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You likely qualify for benefits on his work record.
If you are the divorced spouse of a worker who dies, you could get benefits just the same as a widow or widower, provided that your marriage lasted 10 years or more.
Benefits paid to you as a surviving divorced spouse who meets the age or disability requirement as a widow or widower won't affect the benefit rates for other survivors getting benefits on the worker's record.
Note: If you remarry after you reach age 60 (age 50 if disabled), the remarriage will not affect your eligibility for survivors benefits.
If you are caring for a child under age 16 or disabled who is getting benefits on the record of your former spouse, you would not have to meet the length-of-marriage rule. The child must be your former spouse's natural or legally adopted child.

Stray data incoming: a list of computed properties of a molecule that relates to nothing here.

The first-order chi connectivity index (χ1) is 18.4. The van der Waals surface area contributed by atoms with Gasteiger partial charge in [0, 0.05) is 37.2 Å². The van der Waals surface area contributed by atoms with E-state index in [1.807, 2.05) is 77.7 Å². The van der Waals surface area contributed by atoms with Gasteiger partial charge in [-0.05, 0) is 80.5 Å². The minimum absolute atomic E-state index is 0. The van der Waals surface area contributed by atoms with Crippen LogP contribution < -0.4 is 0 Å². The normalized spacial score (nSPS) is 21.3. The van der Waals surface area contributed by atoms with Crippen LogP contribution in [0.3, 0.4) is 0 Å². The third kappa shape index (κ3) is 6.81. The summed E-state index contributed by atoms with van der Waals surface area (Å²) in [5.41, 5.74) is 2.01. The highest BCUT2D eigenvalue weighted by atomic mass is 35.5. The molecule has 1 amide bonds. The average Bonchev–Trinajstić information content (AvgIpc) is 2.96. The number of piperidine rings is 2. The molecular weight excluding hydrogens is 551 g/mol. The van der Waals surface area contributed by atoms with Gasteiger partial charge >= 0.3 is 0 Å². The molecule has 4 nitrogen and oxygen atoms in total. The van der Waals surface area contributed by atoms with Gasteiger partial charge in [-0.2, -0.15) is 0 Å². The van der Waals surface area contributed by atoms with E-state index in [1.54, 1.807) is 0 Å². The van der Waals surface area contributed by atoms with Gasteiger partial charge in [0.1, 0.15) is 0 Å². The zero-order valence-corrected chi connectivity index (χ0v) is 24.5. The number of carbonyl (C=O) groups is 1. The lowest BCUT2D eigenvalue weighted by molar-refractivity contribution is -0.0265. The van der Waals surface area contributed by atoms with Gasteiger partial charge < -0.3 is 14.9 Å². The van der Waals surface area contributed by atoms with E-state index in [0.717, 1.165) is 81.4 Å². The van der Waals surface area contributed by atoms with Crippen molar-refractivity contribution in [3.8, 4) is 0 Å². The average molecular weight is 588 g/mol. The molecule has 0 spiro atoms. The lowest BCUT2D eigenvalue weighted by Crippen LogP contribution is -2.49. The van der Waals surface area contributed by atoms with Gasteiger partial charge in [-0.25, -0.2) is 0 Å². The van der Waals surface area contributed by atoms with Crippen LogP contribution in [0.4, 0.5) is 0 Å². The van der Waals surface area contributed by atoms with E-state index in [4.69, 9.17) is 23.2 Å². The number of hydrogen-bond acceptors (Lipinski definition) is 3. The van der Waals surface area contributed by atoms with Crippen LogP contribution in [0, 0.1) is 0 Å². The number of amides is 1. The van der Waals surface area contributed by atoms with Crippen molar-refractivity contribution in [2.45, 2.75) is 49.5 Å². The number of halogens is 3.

However, if you qualify because you have the worker's child in your care, your benefit will affect the amount of the benefits of others on the worker's record.
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I would go to the SSA website and assemble the documents you will need to support your claim, such as wedding license/joint filed tax returns, death certificate, and other proof as SSA requests, then schedule a visit to your local SSA office to apply.
https://www.socialsecurity.gov/planners/survivors/ifyou3.html is the link to the above material.
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